The correct term for indigenous people in Canada is Aboriginal peoples in Canada, or Aboriginal Canadians. The term ‘First Nations’ only includes eight tribes, and doesn’t encompass the Métis or Inuit. All of these indigenous peoples have battled for centuries to maintain their unique ways of life. Long threatened by colonisation and European diseases, then “development” and relocation, today, Aboriginal peoples are largely recognised and protected, and communities are permitted to hunt and occupy their ancestral lands. But it is still a delicate area for many, and highly political. In addition, the ancestral lands are now facing a much bigger threat than ever before: climate change.
Over 150,000 Inuit are dependent on the ocean for fishing, whaling and hunting seals* – but without the ice cover to hold the land in place, the coast is eroding and villages are, literally, disappearing. The waters are rising around them and sea ice is flimsy – hunters can no longer drag their boats across it to the sea, leaving them stranded on the land and unable to sustain themselves and their families.
Arctic drilling also poses a threat to subsistence lifestyles, as does the disappearance of the wildlife upon which these people depend. And clear cutting, a process of logging that involves wiping out large swathes of forest, instead of small, carefully selected areas, is also having a major impact on Aboriginal communities maintaining their subsistence lifestyles of hunting and foraging. In December 2014, Ontario’s Ministry of Natural Resources (MNR) agreed to clear cut for the Whiskey Jack Forest, ancestral lands that the indigenous Grassy Narrows tribe depend on for survival**.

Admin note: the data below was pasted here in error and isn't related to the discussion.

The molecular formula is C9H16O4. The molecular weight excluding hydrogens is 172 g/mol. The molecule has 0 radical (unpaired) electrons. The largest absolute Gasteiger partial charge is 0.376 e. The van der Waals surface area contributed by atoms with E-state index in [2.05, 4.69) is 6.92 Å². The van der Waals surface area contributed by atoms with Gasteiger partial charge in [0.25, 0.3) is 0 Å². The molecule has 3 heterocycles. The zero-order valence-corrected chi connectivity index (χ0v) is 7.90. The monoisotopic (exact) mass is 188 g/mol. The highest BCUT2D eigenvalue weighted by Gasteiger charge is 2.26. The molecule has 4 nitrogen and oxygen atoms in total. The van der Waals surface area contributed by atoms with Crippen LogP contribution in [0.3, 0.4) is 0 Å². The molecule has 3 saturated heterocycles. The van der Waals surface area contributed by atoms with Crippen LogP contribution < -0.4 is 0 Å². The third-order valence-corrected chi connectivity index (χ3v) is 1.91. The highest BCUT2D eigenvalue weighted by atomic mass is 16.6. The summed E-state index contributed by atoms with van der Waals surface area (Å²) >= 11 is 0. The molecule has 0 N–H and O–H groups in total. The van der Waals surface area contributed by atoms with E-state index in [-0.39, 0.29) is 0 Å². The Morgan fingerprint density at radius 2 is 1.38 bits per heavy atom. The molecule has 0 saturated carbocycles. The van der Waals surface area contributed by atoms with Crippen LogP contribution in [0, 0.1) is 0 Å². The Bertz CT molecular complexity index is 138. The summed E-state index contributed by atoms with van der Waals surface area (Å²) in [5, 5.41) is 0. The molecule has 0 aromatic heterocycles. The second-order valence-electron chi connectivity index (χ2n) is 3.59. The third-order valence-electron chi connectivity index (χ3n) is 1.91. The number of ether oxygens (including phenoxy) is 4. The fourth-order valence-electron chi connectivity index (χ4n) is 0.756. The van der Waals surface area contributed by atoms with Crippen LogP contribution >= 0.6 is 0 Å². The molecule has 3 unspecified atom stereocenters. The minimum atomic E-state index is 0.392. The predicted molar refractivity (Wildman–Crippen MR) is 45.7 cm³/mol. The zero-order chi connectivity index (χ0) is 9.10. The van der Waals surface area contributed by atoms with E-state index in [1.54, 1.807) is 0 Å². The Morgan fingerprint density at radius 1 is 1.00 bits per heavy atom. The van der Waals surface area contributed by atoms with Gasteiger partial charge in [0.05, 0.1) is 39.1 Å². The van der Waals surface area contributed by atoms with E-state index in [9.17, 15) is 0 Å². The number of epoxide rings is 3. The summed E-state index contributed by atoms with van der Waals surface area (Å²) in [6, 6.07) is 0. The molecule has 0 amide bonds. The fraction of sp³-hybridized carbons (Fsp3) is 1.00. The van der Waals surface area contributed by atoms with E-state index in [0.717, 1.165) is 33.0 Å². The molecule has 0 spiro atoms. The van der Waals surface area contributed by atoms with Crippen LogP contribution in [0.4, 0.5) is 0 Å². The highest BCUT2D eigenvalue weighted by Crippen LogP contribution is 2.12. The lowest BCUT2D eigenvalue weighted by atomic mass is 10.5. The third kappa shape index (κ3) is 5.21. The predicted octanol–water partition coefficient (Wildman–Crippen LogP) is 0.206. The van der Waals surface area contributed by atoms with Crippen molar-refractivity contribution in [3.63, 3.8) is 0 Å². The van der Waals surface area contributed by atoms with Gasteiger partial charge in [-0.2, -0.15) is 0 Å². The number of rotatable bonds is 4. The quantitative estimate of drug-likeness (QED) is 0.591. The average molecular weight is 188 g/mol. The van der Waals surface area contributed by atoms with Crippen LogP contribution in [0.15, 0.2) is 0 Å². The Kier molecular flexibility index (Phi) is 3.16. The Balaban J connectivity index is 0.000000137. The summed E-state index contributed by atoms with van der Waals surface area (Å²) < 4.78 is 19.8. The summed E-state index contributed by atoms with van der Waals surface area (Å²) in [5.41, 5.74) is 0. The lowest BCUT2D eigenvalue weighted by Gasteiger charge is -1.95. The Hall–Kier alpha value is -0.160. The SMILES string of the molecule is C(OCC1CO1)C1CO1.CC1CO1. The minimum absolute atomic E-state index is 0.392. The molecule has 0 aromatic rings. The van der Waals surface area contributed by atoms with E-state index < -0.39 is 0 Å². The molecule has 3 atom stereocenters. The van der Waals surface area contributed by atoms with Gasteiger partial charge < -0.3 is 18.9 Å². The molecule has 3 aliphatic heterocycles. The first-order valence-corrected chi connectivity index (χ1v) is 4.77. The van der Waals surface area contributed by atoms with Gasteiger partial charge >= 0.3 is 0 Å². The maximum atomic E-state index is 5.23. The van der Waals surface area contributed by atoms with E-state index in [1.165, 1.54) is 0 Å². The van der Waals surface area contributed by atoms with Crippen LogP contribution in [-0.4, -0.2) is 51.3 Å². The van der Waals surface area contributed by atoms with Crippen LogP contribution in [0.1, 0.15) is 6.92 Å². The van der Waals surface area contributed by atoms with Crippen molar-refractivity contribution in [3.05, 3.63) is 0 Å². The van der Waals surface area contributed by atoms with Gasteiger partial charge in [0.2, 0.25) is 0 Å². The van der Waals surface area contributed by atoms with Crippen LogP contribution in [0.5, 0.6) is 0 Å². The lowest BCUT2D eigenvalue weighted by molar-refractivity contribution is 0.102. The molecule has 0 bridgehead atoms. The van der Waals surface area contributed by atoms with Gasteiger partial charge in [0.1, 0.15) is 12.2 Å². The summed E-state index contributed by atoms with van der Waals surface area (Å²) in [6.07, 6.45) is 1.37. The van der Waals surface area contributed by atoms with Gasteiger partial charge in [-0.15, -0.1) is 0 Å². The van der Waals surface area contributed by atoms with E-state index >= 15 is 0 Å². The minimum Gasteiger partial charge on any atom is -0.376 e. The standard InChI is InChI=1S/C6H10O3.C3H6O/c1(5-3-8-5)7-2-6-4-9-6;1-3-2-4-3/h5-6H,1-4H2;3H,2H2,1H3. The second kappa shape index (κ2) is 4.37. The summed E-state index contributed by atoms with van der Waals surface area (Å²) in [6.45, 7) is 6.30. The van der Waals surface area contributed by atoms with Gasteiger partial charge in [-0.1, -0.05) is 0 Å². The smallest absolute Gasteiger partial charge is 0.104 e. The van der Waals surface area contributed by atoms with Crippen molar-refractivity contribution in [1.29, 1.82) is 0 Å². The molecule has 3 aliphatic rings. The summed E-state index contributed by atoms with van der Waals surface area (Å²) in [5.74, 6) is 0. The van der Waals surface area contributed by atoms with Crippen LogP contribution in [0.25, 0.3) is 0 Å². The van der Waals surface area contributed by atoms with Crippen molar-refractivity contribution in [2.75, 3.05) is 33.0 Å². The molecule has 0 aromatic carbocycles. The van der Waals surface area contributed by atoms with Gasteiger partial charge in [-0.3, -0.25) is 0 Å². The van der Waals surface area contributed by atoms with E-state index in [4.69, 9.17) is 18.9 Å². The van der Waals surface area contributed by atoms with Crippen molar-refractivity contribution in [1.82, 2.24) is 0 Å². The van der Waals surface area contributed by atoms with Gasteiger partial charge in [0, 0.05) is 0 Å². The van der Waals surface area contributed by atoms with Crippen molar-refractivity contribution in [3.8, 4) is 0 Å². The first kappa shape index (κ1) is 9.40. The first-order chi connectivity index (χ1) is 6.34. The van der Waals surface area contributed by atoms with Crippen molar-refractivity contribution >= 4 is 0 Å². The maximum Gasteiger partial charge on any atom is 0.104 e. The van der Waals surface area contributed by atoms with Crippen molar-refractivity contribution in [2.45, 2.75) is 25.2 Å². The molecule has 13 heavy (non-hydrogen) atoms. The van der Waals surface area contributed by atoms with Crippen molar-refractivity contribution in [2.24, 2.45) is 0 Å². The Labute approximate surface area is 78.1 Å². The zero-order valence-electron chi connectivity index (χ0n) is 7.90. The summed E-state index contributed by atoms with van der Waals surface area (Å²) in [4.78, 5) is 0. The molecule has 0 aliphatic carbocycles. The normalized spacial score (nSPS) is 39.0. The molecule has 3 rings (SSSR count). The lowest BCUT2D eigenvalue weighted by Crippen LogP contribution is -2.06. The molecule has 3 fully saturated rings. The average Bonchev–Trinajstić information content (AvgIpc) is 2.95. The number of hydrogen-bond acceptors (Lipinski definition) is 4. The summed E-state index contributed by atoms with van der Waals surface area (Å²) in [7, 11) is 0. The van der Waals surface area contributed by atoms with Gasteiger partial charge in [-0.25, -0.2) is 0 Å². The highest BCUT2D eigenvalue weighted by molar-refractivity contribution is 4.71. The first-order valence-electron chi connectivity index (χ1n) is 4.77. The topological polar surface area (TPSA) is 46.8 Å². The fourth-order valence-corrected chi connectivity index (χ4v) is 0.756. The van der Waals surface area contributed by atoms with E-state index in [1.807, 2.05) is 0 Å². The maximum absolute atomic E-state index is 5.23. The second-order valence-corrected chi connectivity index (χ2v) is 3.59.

At Responsible Travel, we often suggest tourism as the panacea for all economic plights. But it is never that straightforward. And who are we to tell people living in a place what they can achieve through tourism? Our hosts must want to welcome guests, before we barge in and demand they open their arms. Several communities are seeing tourism as a way of preserving their culture and economic independence, but it is very early days.
** Source: Al Jazeera
What you can do
Visiting an Aboriginal community is an eye-opening addition to your Canadian holiday. However, it is often easier said than done, as Aboriginal tourism is still very thin on the ground. Understandably, there is still a resistance to commercialising culture, especially when it is tied up with complex political issues around land rights. However, some communities are embracing tourism. Good ways to contribute to the Aboriginal economy is to go on a guided walk, stop and buy at one of the many galleries and artisan workshops, or visit national park reserves. These are Aboriginal Reserves that have come under Parks Canada management, but which have strong connections with the indigenous people, such as the Pacific Rim National Park Reserve on Vancouver Island.